How I Became a Librarian

Dear Evan and Lulu,

I have your names and the date I found out I was pregnant with each of you tattoo’d on my forearms. It surprises people for a number of reasons. First, who gets tattoos on their forearms? Second, when they read “Lora Lu” upside down they constantly mistake it for saying “LoVa Lu.”   Third, why wouldn’t I just put the dates you were born? I chose to permanently mark myself with the date I found out about your existence because those were the days that changed my life. I believe in days. I believe in marking them. In remembering them. I believe in celebrating them. This is a story of the day I became a librarian. At some point in your life you will fall in love with a job. You might be 12. You might be 22. You might be 60. Until that day, that life changing day, maybe my story will help you find your own.

After I graduated with my Bachelor’s degree I failed to find jobs that moved me. I found jobs that I enjoyed. Jobs that challenged me. Jobs that provided me valuable lessons on leadership and team dynamics. Nothing that produced days worth marking.

When the two of you were born I stopped looking for what I wanted to be doing and started focusing on what I had to be doing. I found myself working in a library because of the ability to have insurance. I was a single parent looking for any opportunity to fit together the fragmented pieces of a life I couldn’t even imagine yet.

I worked two other jobs during the time I started my first library position. Twenty hours a week I spent working for a non-profit, twenty hours a week I spent working at the library, and three nights a week plus a few hours on the weekend I cooked and cleaned for an elderly couple. My mind turned to mush each day as I sloppily transitioned from one job to the next, to the next. Home for an hour. Parenting in my off time. Ends never coming even close to meeting. Dreaming of a day where I could drive to one place of employment, clock-in on one time clock, pack one meal to take with me, and return at night to the two of you.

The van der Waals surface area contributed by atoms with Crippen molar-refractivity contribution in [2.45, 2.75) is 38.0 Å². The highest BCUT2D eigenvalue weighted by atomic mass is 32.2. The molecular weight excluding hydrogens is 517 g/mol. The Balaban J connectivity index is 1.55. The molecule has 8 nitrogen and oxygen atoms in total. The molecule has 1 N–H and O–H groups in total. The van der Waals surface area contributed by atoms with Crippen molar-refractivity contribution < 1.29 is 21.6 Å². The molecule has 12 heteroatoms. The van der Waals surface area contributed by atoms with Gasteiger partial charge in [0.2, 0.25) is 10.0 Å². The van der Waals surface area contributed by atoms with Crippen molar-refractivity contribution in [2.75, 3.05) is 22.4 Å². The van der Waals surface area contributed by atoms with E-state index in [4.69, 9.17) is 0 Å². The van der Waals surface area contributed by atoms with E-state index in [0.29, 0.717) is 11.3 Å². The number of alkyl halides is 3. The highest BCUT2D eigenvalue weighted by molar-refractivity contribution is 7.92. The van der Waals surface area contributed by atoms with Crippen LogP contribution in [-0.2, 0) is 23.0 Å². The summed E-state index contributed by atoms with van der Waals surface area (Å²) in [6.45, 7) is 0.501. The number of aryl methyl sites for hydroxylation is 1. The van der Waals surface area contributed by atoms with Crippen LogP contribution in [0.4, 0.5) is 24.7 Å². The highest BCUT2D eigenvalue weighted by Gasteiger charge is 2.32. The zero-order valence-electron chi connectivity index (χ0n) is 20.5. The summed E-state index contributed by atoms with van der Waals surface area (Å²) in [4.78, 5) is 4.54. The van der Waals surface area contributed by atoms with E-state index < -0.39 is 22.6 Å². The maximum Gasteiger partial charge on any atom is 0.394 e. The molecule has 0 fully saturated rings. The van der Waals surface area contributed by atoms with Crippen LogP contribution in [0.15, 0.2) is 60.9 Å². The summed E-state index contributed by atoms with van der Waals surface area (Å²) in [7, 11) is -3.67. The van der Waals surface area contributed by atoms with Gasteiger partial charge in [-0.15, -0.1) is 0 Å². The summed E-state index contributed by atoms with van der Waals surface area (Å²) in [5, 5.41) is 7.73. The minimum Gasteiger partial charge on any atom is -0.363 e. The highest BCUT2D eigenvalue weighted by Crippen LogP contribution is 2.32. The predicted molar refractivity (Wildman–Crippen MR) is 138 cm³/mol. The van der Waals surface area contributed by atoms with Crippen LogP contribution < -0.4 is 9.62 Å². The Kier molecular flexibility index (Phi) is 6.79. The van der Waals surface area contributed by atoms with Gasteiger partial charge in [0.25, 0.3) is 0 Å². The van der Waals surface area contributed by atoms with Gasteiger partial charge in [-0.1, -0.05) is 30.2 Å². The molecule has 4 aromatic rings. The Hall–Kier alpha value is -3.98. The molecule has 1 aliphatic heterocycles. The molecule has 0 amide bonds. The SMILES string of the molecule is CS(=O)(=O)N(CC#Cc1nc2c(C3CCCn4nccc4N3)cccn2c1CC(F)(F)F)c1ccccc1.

And even though I had to trudge my way through a year of this schedule, I still managed to fall in love with the library. I woke up each morning exhausted, discouraged, and still full of ideas and motivation. I wanted to help people. I wanted to learn from them. I wanted to entertain and encourage and captivate audiences. I wanted to connect dots of information to dots of people. And at the same time I wanted to simplify the chaos I was living in. Most of all I wanted a full time library position but none  came available.

I got my opportunity to simplify in an unexpected format when the non-profit I was working for offered me a full time job. It was more money than I had ever made. More than all three jobs combined. Enough to pay my mortgage and still have enough to pack a meal each day. Insurance for all three of us. One place to focus on.

It seemed like such an easy decision and yet it was one of the most heart wrenching choices I’ve ever made. I knew I wanted to be a librarian. I could feel deep inside my core that this was what I was supposed to be. I dreamt it. I didn’t even stop thinking about libraries when I slept. Still, how could I turn down an opportunity to better provide a life for you and sanity for me? I decided I’d accept the job with the goal of someday returning to the library field. I went to the library for my shift with the intention of giving notice. I stifled tears in the break room. I tried to choke out words of resignation that never found air. I couldn’t do it. I chose to stay.

It is a very contentious topic in the librarian field what makes someone a “librarian”. Is it when you get your masters degree? Is it when you land a librarian job? Is it working in a library and doing all the same work that a librarian  does?  For me, I became a librarian in that moment. When I chose to continue to struggle, and scrape, and balance, and lose balance, to do what I loved.

In the end, it is the same reason that I chose to tattoo the date I found out I was pregnant with you on  my arms. That was the day that I became your mother. Not when I gave birth to you and laid eyes on you for the first time, but the day I started sacrificing myself for the good of you. The day I gave up drinking, and sushi, and lunch meat and riding my bike without a helmet. The day I started going to bed on time, and taking vitamins, and quit caffeine. The day I made a decision to sacrifice my own comfort for yours because I loved you that much.

I did the same thing the day I became a librarian. I sacrificed all of our comfort because I loved it so much. There were some troubling times that we had to get through but I don’t regret it for a second. It isn’t really a sacrifice if it brings you happiness. I didn’t mark myself with dates that were sacrifices, I branded them with dates of celebrations. Gifts I’ve been handed. The day I became a librarian was unexpected and unconventional, but a gift just the same. One that I can’t wait to see you open when your time comes.

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